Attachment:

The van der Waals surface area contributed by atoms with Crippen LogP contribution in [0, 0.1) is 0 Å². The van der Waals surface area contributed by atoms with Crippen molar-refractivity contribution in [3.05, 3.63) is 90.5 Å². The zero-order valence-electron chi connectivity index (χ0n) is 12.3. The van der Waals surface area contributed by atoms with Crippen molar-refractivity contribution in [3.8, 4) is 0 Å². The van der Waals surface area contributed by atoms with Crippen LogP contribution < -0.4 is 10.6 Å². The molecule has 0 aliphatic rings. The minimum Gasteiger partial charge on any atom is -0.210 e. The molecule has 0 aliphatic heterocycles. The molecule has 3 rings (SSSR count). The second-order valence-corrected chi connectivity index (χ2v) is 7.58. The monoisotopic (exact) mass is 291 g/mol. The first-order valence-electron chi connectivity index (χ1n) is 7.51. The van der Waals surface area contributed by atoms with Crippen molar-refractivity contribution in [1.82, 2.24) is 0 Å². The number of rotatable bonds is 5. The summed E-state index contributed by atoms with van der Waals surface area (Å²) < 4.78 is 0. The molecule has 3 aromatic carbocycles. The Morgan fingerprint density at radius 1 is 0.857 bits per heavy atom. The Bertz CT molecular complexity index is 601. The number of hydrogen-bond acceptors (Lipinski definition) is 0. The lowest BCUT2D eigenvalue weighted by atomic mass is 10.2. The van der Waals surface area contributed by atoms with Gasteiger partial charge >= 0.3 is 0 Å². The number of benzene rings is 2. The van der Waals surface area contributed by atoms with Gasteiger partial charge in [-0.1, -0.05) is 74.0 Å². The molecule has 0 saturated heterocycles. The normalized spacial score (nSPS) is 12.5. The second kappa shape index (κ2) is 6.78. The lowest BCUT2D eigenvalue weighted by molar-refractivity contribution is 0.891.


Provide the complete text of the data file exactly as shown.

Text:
The van der Waals surface area contributed by atoms with Crippen LogP contribution in [0, 0.1) is 0 Å². The van der Waals surface area contributed by atoms with Crippen molar-refractivity contribution in [3.05, 3.63) is 90.5 Å². The zero-order valence-electron chi connectivity index (χ0n) is 12.3. The van der Waals surface area contributed by atoms with Crippen molar-refractivity contribution in [3.8, 4) is 0 Å². The van der Waals surface area contributed by atoms with Crippen LogP contribution < -0.4 is 10.6 Å². The molecule has 0 aliphatic rings. The minimum Gasteiger partial charge on any atom is -0.210 e. The molecule has 0 aliphatic heterocycles. The molecule has 3 rings (SSSR count). The second-order valence-corrected chi connectivity index (χ2v) is 7.58. The monoisotopic (exact) mass is 291 g/mol. The first-order valence-electron chi connectivity index (χ1n) is 7.51. The van der Waals surface area contributed by atoms with Crippen molar-refractivity contribution in [1.82, 2.24) is 0 Å². The number of rotatable bonds is 5. The summed E-state index contributed by atoms with van der Waals surface area (Å²) < 4.78 is 0. The molecule has 3 aromatic carbocycles. The Morgan fingerprint density at radius 1 is 0.857 bits per heavy atom. The Bertz CT molecular complexity index is 601. The number of hydrogen-bond acceptors (Lipinski definition) is 0. The lowest BCUT2D eigenvalue weighted by atomic mass is 10.2. The van der Waals surface area contributed by atoms with Gasteiger partial charge >= 0.3 is 0 Å². The number of benzene rings is 2. The van der Waals surface area contributed by atoms with Gasteiger partial charge in [-0.1, -0.05) is 74.0 Å². The molecule has 0 saturated heterocycles. The normalized spacial score (nSPS) is 12.5. The second kappa shape index (κ2) is 6.78. The lowest BCUT2D eigenvalue weighted by molar-refractivity contribution is 0.891.